Thursday, August 12, 2010

Chicago Public Radio's "World View" on the re-election of Rwandan President Paul Kagame

On Tuesday, 08.10.2010,  I spoke to Jerome McDonald of Chicago Public Radio's "World View" about what was widely being reported as the re-election of Paul Kagame, though I pointed out, as I had the day before, on Democracy Now, that this so-called election was really a stage play with a few hand picked bit part players pretending to run against him.   I emphasized, as I have again and again, that as a U.S. citizen, my overarching concern is the Pentagon's militarization of Africa and use of Rwandan soldiers as proxies on the continent and beyond.

The archive is available for listening and comment on this Chicago Public Radio page:


  1. There was nothing to be surprised about by Rwandan President Paul Kagame’s crushing re-election victory last week, nor the wave of Western media coverage that suggested the 90 per cent-plus margin of victory was somehow suspect.
    There has been a string of critical reports implying that Kagame is a typical African dictator. His decision to bar a Hutu presidential aspirant, Victoire Ingabire, and an earlier move to shut down two vernacular newspapers have been cited as proof.
    I know a bit about Rwanda and, in these two cases, I think the Western “liberal” commentators are wrong. To put it simply, Rwanda is not a normal country. The spectacular economic achievements Kagame has scored have been the easy part.
    The real problem that he must grapple with is entirely different. In 1994, 800,000 Rwandans (mainly Tutsi) were murdered in modern Africa’s most horrific genocide. It happened in only three months.
    Losing roughly a tenth of the population in so short a period is a trauma hardly any other country has experienced in recent centuries. Russia rightfully can never forget the 20 million lives lost during World War II. Yet the proportion of the dead to that country’s population was much less than in Rwanda’s case.
    Again, Russia was in war with a foreign enemy. In Rwanda’s case the demons were within.
    The first utterance of Ms Ingabire when she returned from overseas to contest the presidency was that her Hutu people had been unjustly burdened with the guilt for the genocide. The banned vernacular newspapers had been insinuating the same.
    I suppose Ms Ingabire is not a committed genocidaire at heart. But her none-too-subtle attempts to play the Hutu card could very well be the beginning of something more slippery and dangerous.
    Rwanda’s tragic history means the Hutu-versus-Tutsi politics of old cannot be an option.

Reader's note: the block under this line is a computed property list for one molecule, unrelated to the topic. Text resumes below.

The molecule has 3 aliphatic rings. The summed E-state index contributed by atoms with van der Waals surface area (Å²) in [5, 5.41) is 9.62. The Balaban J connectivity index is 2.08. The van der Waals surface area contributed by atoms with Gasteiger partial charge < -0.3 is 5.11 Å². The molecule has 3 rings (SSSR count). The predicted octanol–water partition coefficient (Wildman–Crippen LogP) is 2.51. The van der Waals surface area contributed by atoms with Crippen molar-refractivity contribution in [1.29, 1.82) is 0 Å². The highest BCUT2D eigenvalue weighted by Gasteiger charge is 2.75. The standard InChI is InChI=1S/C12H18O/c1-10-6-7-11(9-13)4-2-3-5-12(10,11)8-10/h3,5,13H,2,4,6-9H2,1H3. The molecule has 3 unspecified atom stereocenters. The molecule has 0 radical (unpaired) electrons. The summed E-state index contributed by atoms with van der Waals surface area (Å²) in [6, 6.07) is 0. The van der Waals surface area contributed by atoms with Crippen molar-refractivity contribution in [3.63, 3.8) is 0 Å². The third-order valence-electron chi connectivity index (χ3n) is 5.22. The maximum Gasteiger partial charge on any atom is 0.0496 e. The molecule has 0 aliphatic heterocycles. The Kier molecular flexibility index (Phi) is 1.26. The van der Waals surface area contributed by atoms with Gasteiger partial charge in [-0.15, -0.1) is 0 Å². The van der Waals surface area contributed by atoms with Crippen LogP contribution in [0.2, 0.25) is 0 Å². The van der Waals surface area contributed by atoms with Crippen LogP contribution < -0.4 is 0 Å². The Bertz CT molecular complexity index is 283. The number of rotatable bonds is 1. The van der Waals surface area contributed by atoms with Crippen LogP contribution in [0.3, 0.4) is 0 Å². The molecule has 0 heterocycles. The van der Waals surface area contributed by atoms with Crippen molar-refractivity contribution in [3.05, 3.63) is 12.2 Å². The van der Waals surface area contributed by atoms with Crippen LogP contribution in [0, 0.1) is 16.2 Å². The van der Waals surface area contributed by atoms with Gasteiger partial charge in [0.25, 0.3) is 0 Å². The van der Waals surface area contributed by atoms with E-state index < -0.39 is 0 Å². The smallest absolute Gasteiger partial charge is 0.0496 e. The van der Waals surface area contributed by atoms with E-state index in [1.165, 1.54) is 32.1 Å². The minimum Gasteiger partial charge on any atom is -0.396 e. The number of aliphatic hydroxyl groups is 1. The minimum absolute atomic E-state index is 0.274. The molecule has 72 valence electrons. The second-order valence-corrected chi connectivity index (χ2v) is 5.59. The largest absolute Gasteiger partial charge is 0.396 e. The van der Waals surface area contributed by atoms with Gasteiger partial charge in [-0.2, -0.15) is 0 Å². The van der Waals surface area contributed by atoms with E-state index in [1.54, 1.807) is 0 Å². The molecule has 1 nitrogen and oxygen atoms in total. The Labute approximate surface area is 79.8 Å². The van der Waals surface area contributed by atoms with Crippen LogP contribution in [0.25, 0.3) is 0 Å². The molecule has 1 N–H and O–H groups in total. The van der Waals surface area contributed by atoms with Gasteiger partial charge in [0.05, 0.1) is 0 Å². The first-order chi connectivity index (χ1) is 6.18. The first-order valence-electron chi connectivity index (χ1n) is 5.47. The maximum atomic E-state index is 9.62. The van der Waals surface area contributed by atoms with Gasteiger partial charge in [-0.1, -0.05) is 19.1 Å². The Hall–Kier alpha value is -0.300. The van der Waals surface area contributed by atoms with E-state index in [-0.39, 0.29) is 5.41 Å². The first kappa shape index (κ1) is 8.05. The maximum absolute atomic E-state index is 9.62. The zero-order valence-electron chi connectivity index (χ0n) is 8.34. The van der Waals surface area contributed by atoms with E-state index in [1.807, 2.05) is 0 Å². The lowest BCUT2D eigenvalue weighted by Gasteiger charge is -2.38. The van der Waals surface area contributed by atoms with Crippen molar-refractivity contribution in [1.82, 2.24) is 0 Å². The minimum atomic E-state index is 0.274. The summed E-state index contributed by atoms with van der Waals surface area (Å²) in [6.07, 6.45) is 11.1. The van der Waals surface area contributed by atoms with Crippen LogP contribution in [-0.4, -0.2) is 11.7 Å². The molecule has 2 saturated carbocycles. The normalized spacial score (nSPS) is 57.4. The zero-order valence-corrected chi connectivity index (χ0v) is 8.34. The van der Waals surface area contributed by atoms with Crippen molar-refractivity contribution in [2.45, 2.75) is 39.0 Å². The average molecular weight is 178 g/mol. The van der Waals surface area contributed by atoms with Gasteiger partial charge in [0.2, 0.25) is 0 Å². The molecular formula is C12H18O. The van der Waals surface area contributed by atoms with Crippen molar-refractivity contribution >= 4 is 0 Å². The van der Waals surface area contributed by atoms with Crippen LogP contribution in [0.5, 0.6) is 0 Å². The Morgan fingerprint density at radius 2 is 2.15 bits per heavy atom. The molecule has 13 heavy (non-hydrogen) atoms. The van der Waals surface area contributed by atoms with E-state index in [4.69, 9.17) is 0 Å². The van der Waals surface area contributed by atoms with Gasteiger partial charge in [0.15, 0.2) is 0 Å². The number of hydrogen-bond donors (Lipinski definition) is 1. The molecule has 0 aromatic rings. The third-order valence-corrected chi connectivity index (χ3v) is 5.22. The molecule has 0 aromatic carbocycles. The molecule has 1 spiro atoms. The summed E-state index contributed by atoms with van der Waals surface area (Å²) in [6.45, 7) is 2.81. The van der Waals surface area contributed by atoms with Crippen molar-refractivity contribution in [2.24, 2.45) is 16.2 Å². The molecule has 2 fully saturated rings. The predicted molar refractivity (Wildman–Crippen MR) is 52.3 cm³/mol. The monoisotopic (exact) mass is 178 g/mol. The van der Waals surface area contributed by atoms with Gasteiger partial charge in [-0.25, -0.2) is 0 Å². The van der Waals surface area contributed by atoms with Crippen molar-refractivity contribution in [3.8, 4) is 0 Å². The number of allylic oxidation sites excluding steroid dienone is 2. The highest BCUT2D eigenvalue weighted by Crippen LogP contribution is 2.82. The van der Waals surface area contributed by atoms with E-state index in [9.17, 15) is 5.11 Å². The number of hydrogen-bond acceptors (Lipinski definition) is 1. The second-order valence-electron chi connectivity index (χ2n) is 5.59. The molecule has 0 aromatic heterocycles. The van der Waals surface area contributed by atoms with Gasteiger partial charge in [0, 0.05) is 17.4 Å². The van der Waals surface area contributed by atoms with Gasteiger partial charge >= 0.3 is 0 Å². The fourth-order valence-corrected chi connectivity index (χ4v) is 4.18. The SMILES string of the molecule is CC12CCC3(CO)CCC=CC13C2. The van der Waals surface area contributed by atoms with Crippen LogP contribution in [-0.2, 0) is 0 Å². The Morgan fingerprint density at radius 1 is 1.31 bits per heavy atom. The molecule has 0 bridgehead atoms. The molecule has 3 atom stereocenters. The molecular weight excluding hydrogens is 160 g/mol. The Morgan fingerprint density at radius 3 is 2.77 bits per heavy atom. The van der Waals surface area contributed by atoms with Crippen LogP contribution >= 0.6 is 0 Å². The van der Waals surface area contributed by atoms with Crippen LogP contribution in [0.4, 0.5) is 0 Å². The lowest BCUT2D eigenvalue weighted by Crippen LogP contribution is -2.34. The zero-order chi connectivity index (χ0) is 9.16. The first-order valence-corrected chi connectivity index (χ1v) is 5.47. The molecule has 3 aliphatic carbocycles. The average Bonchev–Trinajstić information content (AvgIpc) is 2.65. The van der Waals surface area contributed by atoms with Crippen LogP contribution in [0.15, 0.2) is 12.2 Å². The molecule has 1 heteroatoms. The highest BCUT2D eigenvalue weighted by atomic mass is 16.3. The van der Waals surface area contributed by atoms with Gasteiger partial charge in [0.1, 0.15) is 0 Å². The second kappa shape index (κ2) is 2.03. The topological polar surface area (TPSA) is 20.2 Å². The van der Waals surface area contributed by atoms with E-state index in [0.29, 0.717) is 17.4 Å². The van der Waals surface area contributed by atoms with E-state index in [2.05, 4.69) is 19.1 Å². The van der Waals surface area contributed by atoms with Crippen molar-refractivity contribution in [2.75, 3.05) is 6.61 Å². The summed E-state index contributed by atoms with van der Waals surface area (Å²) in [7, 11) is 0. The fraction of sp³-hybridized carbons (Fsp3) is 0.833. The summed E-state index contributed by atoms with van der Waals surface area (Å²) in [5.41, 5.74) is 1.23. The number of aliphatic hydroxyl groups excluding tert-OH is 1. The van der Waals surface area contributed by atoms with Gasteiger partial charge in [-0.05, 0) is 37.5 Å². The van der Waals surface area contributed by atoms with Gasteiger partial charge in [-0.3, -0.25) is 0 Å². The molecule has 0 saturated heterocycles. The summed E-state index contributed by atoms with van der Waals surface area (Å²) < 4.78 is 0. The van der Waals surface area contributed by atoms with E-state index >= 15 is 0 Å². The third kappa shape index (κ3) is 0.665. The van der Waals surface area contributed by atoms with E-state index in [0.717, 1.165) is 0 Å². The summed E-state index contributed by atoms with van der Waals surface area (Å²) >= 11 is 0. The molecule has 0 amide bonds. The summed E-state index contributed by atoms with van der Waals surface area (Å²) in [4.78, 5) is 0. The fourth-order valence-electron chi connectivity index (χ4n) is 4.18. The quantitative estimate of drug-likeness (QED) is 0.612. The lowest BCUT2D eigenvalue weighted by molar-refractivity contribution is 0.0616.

The tricky part for Kagame has been to engineer a new country and a new politics where this divide and its terrifying consequences are buried forever.
    The problem is that there is no knowing whether this political engineering is working or will succeed. Chances are that the demons are still lurking there somewhere, waiting for a careless rabble-rouser to unleash them.
    It would be irresponsible of Kagame or anybody in his position to allow a situation which brings back this awful past.
    Allowing an ethnic-based campaign as other “normal” countries are comfortable with is not a luxury Rwanda can afford, even if this means Kagame disregarding the “democratic” niceties his critics are trumpeting. The wounds are too raw.
    Sixty-five years after the end of World War II, the victors have never quite allowed Germany to become a normal country. And here we are, talking about Rwanda like it is a normal country a mere 16 years after the genocide.
    Try and imagine a contemporary German politician campaigning on a platform that the Nazis have been wrongly vilified all these years. What would our Western commentators say?
    Though the margin of Kagame’s electoral victory was almost certainly not cooked up (independent monitors affirm the vote was clean), I suspect the Hutu majority did not vote for him because they particularly like him.
    They did so either for appearances’ sake, or because they knew going the tempting way pointed by the likes of Ingabire would open a gulf into the unknown.
    They looked into this unknown and stepped back. In short, the Hutus found themselves – for their own sakes – with no option but to vote Kagame back.
    Something, in the end, will have to give, whether Kagame likes it or not.
    Foreign minister Louise Mushikiwabo recently made a remarkable admission: that Rwanda will not remain imprisoned by the genocide forever. But, for the country to be freed, the Hutu leadership must play its part. That role must be a constructive one.

  2. I published this comment because it's my policy to publish whatever anyone sends me, even a lot of comments that have been quite abusive, of me, but at this point, I find the argument that Rwanda in 1994 was equivalent to Nazi Germany so tedious and inaccurate that my only response is to post Rwandan exile Aimable Mugara's great piece in the OpEdNews:

    Rwanda circa 1994 is No Nazi Germany

    Thanks to Aimable for making that argument so well.